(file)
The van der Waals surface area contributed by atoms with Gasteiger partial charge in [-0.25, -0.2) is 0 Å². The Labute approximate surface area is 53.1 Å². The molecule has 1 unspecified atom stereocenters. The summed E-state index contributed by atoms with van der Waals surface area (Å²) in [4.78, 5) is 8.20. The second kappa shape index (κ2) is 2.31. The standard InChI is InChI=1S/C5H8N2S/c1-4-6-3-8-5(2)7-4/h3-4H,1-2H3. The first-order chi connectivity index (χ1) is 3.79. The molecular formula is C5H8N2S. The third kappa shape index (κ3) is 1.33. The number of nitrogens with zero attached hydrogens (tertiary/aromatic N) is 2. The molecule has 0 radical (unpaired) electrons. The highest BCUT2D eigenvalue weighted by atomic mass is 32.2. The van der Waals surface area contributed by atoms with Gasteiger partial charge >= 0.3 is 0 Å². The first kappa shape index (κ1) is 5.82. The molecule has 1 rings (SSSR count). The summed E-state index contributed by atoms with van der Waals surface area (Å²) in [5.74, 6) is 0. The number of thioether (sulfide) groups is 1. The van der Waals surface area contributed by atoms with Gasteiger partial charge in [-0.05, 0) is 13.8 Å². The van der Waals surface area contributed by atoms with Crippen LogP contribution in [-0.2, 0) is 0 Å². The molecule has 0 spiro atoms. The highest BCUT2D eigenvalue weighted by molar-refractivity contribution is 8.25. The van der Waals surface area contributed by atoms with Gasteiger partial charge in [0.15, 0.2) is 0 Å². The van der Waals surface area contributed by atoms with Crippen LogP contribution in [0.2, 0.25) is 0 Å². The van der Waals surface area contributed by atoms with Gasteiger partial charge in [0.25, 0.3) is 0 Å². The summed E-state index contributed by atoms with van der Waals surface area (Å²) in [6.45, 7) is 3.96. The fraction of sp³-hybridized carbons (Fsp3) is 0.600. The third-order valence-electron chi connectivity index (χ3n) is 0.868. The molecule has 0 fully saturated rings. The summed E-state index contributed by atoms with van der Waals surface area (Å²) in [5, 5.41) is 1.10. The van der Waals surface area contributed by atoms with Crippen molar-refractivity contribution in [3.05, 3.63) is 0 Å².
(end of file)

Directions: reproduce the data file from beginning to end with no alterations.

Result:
The van der Waals surface area contributed by atoms with Gasteiger partial charge in [-0.25, -0.2) is 0 Å². The Labute approximate surface area is 53.1 Å². The molecule has 1 unspecified atom stereocenters. The summed E-state index contributed by atoms with van der Waals surface area (Å²) in [4.78, 5) is 8.20. The second kappa shape index (κ2) is 2.31. The standard InChI is InChI=1S/C5H8N2S/c1-4-6-3-8-5(2)7-4/h3-4H,1-2H3. The first-order chi connectivity index (χ1) is 3.79. The molecular formula is C5H8N2S. The third kappa shape index (κ3) is 1.33. The number of nitrogens with zero attached hydrogens (tertiary/aromatic N) is 2. The molecule has 0 radical (unpaired) electrons. The highest BCUT2D eigenvalue weighted by atomic mass is 32.2. The van der Waals surface area contributed by atoms with Gasteiger partial charge >= 0.3 is 0 Å². The first kappa shape index (κ1) is 5.82. The molecule has 1 rings (SSSR count). The summed E-state index contributed by atoms with van der Waals surface area (Å²) in [5.74, 6) is 0. The number of thioether (sulfide) groups is 1. The van der Waals surface area contributed by atoms with Gasteiger partial charge in [-0.05, 0) is 13.8 Å². The van der Waals surface area contributed by atoms with Crippen LogP contribution in [-0.2, 0) is 0 Å². The molecule has 0 spiro atoms. The highest BCUT2D eigenvalue weighted by molar-refractivity contribution is 8.25. The van der Waals surface area contributed by atoms with Gasteiger partial charge in [0.15, 0.2) is 0 Å². The van der Waals surface area contributed by atoms with Crippen LogP contribution in [0.2, 0.25) is 0 Å². The van der Waals surface area contributed by atoms with Gasteiger partial charge in [0.25, 0.3) is 0 Å². The summed E-state index contributed by atoms with van der Waals surface area (Å²) in [6.45, 7) is 3.96. The fraction of sp³-hybridized carbons (Fsp3) is 0.600. The third-order valence-electron chi connectivity index (χ3n) is 0.868. The molecule has 0 fully saturated rings. The summed E-state index contributed by atoms with van der Waals surface area (Å²) in [5, 5.41) is 1.10. The van der Waals surface area contributed by atoms with Crippen molar-refractivity contribution in [3.05, 3.63) is 0 Å².